As the possibility of extending the life of the funds looms, wireless executives said to be exploring alternatives to prevent service interruptions when power is knocked out.
Equipment such as additional power generators, solar equipment for the towers and further undergrounding of infrastructure are alternatives, Khoury said.
“We’re also exploring other alternatives that can energize the nodes with long-lasting batteries. We have generators at all the sites that allow it and that is a given. But we are also working continuously with preparedness plans, maintenance, technical staff training, supply chain of materials and fuel, just to name a few. Preparing for power shortages is already part of our ongoing work all year round,” he said.
Liberty’s wireless network was operational during the brunt of the storm, with cell towers running with backup power generators where needed throughout the island.
Looking ahead, Khoury said other measures are being considered and/or implemented to manage the lack of power to critical infrastructure.
“For example, a solar energy project has been started in certain offices, the number of generators is being increased, and Fiber to the Home continues to be installed in multiple locations. However, it is important to convey the message that telecommunications equipment operates with power and that these are measures to deal with an emergency, not to replace power service for long periods of time,” he said.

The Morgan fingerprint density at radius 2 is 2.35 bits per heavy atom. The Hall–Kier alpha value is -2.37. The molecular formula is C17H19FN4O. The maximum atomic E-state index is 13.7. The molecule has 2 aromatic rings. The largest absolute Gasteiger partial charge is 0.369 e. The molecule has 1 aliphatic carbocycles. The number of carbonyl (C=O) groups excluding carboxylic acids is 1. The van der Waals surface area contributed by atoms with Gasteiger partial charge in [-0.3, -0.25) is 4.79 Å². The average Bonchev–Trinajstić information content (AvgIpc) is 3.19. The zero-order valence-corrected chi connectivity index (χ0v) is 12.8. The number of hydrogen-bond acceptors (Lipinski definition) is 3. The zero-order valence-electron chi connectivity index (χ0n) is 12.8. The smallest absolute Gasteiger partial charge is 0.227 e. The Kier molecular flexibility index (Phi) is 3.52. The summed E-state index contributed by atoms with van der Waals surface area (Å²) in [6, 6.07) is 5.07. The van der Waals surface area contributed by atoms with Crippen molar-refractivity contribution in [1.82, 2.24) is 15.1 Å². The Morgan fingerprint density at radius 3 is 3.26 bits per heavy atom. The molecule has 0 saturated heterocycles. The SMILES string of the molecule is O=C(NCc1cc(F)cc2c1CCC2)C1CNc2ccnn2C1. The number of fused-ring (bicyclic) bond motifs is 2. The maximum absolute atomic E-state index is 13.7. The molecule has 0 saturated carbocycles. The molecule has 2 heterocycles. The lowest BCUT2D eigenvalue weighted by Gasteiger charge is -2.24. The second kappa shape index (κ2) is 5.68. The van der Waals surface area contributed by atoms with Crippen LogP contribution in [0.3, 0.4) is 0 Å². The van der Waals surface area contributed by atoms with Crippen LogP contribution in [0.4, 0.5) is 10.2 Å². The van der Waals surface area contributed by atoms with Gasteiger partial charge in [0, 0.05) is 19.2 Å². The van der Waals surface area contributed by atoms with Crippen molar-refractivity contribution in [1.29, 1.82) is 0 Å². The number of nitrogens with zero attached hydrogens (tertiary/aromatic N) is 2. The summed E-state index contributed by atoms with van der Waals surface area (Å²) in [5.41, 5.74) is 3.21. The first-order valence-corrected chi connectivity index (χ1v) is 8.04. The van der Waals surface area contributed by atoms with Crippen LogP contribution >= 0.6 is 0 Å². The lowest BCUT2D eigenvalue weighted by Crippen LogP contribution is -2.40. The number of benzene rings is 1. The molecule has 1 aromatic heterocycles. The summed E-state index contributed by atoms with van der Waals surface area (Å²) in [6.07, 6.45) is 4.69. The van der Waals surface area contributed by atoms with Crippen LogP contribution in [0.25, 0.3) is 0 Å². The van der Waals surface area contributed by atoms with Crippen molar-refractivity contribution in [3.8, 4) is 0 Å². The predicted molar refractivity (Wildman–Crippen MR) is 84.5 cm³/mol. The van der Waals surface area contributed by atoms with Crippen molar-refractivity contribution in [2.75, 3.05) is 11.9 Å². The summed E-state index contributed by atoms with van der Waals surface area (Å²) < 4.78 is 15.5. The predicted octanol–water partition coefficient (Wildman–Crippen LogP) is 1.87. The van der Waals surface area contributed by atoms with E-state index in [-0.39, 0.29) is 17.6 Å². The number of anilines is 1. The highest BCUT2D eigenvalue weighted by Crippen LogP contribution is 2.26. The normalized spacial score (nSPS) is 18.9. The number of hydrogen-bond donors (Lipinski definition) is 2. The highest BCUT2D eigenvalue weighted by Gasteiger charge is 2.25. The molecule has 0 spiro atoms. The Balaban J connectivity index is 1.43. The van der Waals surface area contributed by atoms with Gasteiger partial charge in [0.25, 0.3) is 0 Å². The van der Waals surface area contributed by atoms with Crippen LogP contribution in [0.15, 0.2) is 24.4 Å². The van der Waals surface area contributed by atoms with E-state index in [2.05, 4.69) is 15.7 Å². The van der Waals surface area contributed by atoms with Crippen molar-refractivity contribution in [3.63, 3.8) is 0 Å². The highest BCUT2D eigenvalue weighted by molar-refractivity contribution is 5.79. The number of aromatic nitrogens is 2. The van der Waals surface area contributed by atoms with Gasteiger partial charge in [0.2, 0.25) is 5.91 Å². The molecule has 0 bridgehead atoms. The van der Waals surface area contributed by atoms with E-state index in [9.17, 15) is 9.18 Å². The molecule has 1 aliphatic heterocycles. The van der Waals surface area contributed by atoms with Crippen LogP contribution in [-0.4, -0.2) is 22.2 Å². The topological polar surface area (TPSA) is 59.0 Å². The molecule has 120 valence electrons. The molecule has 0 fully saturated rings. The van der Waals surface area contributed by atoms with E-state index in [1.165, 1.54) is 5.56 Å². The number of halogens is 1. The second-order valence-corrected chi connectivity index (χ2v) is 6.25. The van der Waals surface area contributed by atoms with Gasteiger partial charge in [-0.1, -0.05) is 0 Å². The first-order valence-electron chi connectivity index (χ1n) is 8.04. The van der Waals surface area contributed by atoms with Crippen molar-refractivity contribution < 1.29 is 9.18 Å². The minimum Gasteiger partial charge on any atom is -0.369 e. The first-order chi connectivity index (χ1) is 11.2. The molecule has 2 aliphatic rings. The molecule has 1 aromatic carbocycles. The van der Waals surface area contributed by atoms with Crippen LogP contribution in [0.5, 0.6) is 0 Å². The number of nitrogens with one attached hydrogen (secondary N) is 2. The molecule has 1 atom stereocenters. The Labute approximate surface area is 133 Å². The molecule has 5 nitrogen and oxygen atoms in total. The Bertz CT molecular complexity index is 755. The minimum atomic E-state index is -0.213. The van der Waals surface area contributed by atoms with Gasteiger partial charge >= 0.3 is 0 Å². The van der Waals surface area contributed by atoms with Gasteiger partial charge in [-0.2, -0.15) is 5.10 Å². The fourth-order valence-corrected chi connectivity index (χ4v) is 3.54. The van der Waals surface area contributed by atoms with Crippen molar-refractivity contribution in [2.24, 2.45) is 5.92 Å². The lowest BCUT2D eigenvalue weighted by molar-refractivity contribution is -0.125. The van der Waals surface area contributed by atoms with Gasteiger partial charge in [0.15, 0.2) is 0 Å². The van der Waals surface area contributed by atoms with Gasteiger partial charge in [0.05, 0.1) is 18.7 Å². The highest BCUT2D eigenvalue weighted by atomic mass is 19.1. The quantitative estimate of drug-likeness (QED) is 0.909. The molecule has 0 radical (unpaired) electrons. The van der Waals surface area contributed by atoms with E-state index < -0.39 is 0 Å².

Funds help ‘cushion economic blow’ of storms
Meanwhile, Claro de Puerto Rico President Enrique Ortiz de Montellano welcomed the possibility of an extension of the FCC’s funding sources, saying that money helps cushion the economic blow that severe weather events, such as strong hurricanes, deal to wireless carriers.
“We’re waiting for the FCC to approve the final public order to have a clear and complete picture of the initiative,” Ortiz de Montellano said.
Claro de Puerto Rico has received $55.5 million in funds to be disbursed in 10 years to deliver in six years facilities to provide advanced broadband service (100Mbps download and 25Mbps upload) to 100% of localities in 35 municipalities across the island, he explained.
The amount of funding assigned was based on market participation, he said.
“In keeping with this, Claro continues to invest some $180 million annually to grow and strengthen its networks in Puerto Rico. We’ll be paying attention to the processes and new aid to participate in new allocations in case this happens,” Ortiz de Montellano said.
Hurricane Fiona’s passage “proved that Claro learned its lesson very well after Hurricanes Irma and María. But this recent event once again shows that electric service is essential to keep our facilities operating,” he said.
“If that service is deficient and isn’t available, telecommunications will be affected. Believing that we have 100% facilities with generators isn’t something that is feasible for us. We have 70% of facilities with generators. We’ll also continue to strengthen the capacity of our networks,” Ortiz de Montellano predicted.